Posts Tagged Telework
Sue Oswalt, vice president of human resources for Insurance Program Managers Group, talks about how to efficiently transition your workforce to remote work and continue keeping your employees engaged.
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Q: After working all of my adult life in a regular office job with regular hours, I have accepted a new position working remotely from home. I’ll have occasional in-person meetings with other remote colleagues, but I’d say 95% of the time I’ll be on my own.
When I conducted some research with Millennials I found that flexible working was vital for any modern employee, with 91 percent saying flexible working was important and 92 percent saying they wanted the option to work from home. Interestingly however, 66 percent said they would prefer to work more in the office than at home and 0 percent saying they would want to work exclusively from home.
With the return of the "polar vortex" (I hate that name. . . .Can't we just say freezing temps anymore?), there are a few things employers can do to prevent it from freezing workplace productivity.
Contemplating a remote work policy? You’re not alone. Many careers no longer require punching a time clock. In fact, research indicates that 70% of people work remotely at least once a week. Nevertheless, many employers have not yet embraced remote work.
Severe weather events, like the recent “Bomb Cyclone” along the Eastern seaboard, can negatively impact organizations disrupting productivity and derailing employees’ ability to get to their jobs. However, employers who utilize effective workflex practices can help alleviate many of the problems and stresses caused by weather emergencies.
As hurricanes Harvey and Irma made landfall in the U.S. over the past two weeks, no one could have imagined the historical nature of their effects. Even the best prepared contingency plans were put to the test.
What is HR’s role in crisis planning and recovery?
The number of remote workers is on the rise in the United States with about 3.7 million employees currently working remotely at least half of the time, according to Global Workplace Analytics. In many industries, technology like mobile and video conferencing, instant messaging, and wireless internet enables employees to stay productive and connected from anywhere.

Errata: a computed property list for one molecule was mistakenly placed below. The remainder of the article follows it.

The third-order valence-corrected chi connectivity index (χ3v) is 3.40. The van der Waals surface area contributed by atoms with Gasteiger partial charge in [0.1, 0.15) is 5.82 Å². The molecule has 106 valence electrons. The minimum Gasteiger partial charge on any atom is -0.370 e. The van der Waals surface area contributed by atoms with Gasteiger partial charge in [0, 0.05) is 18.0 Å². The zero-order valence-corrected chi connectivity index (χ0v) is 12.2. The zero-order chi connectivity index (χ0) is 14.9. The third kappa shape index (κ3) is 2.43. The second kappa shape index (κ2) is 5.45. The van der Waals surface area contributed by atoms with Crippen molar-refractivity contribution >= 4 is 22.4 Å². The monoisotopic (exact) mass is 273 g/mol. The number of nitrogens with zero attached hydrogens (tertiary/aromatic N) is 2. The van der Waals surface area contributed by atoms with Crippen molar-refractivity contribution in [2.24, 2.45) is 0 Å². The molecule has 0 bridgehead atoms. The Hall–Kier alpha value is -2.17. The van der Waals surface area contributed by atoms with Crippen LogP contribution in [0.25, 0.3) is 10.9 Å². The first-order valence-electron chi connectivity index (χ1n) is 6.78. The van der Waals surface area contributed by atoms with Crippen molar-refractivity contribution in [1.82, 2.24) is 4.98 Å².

Telework done right can be an important component of building and maintaining an effective and flexible workplace. This matters because data reveals that employees in effective and flexible workplaces are more likely to be highly engaged, satisfied with their jobs, and more likely to stay with their employers.
U.S. Patent Office Telework Program Cleared of Fraud
Telework option for foreign service officers’ families in pilot phase
Employers’ increased acceptance of telecommuting and flexible schedules is redefining the workweek.
“Workers want more flexibility in their schedules, and with improvements in technology that enable employees to check in at any time, from anywhere, it makes sense to allow employees to work outside the traditional nine-to-five schedule,” said Rosemary Haefner, CareerBuilder’s chief human resources officer, in a statement.
Giving workers freedom with hours inspires productivity, but can lead to burnout.
Adopting a hands-off policy about when and where employees work may be the best way to ensure they’re productive.
That’s the conclusion from new research by University of Pennsylvania professor Alexandra Michel, whose 12-year study of investment bankers found that highly educated employees are more inspired, and work longer hours, when they have autonomy over their schedules.
In December 2013 the Office of Personnel Management (OPM) released the 2013 Status of Telework in the Federal Government Report to Congress, which reviewed the implementation of the Telework Enhancement Act of 2010.
The Arizona Republic’s recent strategy to move its community reporters out of the office, suggesting they hunker down with company-provided laptops at local coffee shops and fast-food restaurants with free Wi-Fi, is becoming the norm for other employers, according to Kelly Walsh, PHR, a 20-year human resources professional.